Albany Medical Center fired worker over activism, lawsuit alleges

Albany (N.Y.) Medical Center is accused of violating state law by firing a new employee, along with two executives who helped hire her, over concerns about her political views and activism work, according to the Times Union.

The allegations are in a lawsuit filed May 23 in state Supreme Court in Albany. 

The plaintiffs are Laura Liebman, the hospital's former assistant vice president of advancement, and Jamaica Miles, a Schenectady, N.Y.-based activist who was hired early this year as director of community engagement at the hospital. In addition to Albany Medical Center, the lawsuit lists Dennis McKenna, MD, president and CEO of Albany Medical Center, and Vincent Verdile, MD, dean emeritus of Albany Medical College, as defendants.

In March, Ms. Miles was told she was being fired because of her "extreme political views" and that an internal candidate was replacing her, the lawsuit alleges. The lawsuit also contends Ms. Liebman was fired in March for associating with Ms. Miles.

Hospital leaders indicated their support for diversity, equity and inclusion efforts, but "made remarks indicative of racial bias, applied a double standard to white employees that was not applied to similarly situated African-Americans, and had a history of being dismissive of African-American employees," the lawsuit said.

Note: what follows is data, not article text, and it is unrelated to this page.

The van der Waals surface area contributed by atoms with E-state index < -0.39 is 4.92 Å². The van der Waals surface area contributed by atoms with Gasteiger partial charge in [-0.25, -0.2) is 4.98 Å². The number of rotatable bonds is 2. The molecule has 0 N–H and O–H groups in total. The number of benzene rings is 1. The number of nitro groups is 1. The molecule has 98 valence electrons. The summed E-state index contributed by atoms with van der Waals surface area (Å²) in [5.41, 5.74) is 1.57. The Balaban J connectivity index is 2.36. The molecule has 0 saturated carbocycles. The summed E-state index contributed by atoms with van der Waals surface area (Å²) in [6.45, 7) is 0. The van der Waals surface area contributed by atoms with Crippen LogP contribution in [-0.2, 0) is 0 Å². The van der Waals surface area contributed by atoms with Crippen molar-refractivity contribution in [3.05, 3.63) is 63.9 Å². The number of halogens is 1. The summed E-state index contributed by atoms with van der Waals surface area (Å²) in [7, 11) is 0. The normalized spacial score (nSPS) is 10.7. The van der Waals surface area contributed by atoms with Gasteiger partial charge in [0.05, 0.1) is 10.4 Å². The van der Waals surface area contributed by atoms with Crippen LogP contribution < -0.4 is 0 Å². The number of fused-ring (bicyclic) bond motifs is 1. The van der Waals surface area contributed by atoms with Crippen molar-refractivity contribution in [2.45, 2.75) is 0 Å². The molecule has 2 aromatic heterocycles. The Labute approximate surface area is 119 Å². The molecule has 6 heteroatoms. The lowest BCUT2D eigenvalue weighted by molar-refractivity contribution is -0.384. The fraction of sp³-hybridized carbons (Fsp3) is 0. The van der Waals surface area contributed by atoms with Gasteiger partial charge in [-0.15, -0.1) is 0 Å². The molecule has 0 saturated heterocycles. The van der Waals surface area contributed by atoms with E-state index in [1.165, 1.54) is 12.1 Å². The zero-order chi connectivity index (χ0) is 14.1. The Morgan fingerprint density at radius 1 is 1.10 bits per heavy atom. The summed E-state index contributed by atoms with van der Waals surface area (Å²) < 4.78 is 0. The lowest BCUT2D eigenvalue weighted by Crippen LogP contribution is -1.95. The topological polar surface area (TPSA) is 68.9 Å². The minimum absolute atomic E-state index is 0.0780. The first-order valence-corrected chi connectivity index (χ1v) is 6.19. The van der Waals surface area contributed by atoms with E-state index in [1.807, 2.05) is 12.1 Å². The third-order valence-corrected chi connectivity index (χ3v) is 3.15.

The lawsuit also alleges that Charles Day, the hospital's vice president of public safety, who participated in the hiring process for Ms. Miles, complained about a "lack of diversity among the candidates (although the leading candidate was of South American descent) and that he hoped ... Liebman would move community engagement in new directions, reaching communities of color and marginalized populations."

Additionally, Mr. Day, a former State Police major who is Black, also told Ms. Miles during a diversity, equity and inclusion workshop "that white supremacy existed at AMC," according to the lawsuit. 

According to the lawsuit, Ms. Liebman made clear to Ms. Miles that the job for which she was being considered was not an activist position. At least seven Albany Medical Center employees interviewed for the job, and none objected to hiring her, the lawsuit said.

In a statement shared with Becker's, Albany Medical Center said the hospital "recently made personnel changes in its development department that had nothing at all to do with race or any of the reasons cited in the complaint." 

"For more than 180 years, Albany Medical Center has brought our community together, providing healthcare for all and employing people of every background, always with a commitment to fair treatment, respect and equality," the statement said. "We are proud of our diverse workforce, which is reflective of the community we serve. In reference to one particular comment, Mr. Day assures us he never said that there is white supremacy at Albany Med."

James Kellerhouse, the hospital's vice president for philanthropy and chief development officer, also was fired in the wake of Ms. Miles' hiring, the Times Union said. He is not named in the lawsuit, however.

The lawsuit alleges the hospital violated the state's human rights and labor laws by Ms. Liebman and Ms. Miles. The plaintiffs seek back pay and damages.

To read the full lawsuit, click here

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